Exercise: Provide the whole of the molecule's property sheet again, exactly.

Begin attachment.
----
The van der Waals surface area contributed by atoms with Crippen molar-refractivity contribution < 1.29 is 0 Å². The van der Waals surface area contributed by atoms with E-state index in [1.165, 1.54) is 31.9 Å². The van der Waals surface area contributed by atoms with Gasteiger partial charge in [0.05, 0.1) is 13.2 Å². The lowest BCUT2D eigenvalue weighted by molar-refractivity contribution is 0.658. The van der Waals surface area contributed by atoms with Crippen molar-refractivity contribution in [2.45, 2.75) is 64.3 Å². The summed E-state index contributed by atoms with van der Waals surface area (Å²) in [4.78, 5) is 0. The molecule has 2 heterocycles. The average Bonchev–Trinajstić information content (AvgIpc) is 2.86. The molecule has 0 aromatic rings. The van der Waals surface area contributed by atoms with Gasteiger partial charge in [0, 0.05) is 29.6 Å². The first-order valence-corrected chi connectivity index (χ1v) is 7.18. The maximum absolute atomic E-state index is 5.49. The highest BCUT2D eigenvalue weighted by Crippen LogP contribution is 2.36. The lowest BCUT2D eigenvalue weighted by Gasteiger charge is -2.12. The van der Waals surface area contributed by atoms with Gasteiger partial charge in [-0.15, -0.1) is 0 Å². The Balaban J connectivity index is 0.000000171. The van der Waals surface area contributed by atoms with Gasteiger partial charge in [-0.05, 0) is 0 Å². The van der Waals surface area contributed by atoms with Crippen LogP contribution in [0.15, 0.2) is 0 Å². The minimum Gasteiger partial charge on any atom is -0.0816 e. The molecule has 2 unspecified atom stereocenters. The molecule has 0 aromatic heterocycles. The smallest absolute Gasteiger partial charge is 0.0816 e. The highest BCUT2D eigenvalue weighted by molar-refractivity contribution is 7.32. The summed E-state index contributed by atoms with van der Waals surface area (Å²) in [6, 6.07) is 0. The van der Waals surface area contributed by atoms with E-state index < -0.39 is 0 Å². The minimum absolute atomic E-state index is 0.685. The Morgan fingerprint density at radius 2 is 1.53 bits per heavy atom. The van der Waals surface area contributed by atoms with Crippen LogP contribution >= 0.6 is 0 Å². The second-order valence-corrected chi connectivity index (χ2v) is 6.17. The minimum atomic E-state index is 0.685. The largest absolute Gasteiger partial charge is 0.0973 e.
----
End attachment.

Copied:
The van der Waals surface area contributed by atoms with Crippen molar-refractivity contribution < 1.29 is 0 Å². The van der Waals surface area contributed by atoms with E-state index in [1.165, 1.54) is 31.9 Å². The van der Waals surface area contributed by atoms with Gasteiger partial charge in [0.05, 0.1) is 13.2 Å². The lowest BCUT2D eigenvalue weighted by molar-refractivity contribution is 0.658. The van der Waals surface area contributed by atoms with Crippen molar-refractivity contribution in [2.45, 2.75) is 64.3 Å². The summed E-state index contributed by atoms with van der Waals surface area (Å²) in [4.78, 5) is 0. The molecule has 2 heterocycles. The average Bonchev–Trinajstić information content (AvgIpc) is 2.86. The molecule has 0 aromatic rings. The van der Waals surface area contributed by atoms with Gasteiger partial charge in [0, 0.05) is 29.6 Å². The first-order valence-corrected chi connectivity index (χ1v) is 7.18. The maximum absolute atomic E-state index is 5.49. The highest BCUT2D eigenvalue weighted by Crippen LogP contribution is 2.36. The lowest BCUT2D eigenvalue weighted by Gasteiger charge is -2.12. The van der Waals surface area contributed by atoms with Gasteiger partial charge in [-0.15, -0.1) is 0 Å². The Balaban J connectivity index is 0.000000171. The van der Waals surface area contributed by atoms with Gasteiger partial charge in [-0.05, 0) is 0 Å². The van der Waals surface area contributed by atoms with Crippen LogP contribution in [0.15, 0.2) is 0 Å². The minimum Gasteiger partial charge on any atom is -0.0816 e. The molecule has 2 unspecified atom stereocenters. The molecule has 0 aromatic heterocycles. The smallest absolute Gasteiger partial charge is 0.0816 e. The highest BCUT2D eigenvalue weighted by molar-refractivity contribution is 7.32. The summed E-state index contributed by atoms with van der Waals surface area (Å²) in [6, 6.07) is 0. The van der Waals surface area contributed by atoms with E-state index < -0.39 is 0 Å². The minimum absolute atomic E-state index is 0.685. The Morgan fingerprint density at radius 2 is 1.53 bits per heavy atom. The van der Waals surface area contributed by atoms with Crippen LogP contribution >= 0.6 is 0 Å². The second-order valence-corrected chi connectivity index (χ2v) is 6.17. The minimum atomic E-state index is 0.685. The largest absolute Gasteiger partial charge is 0.0973 e.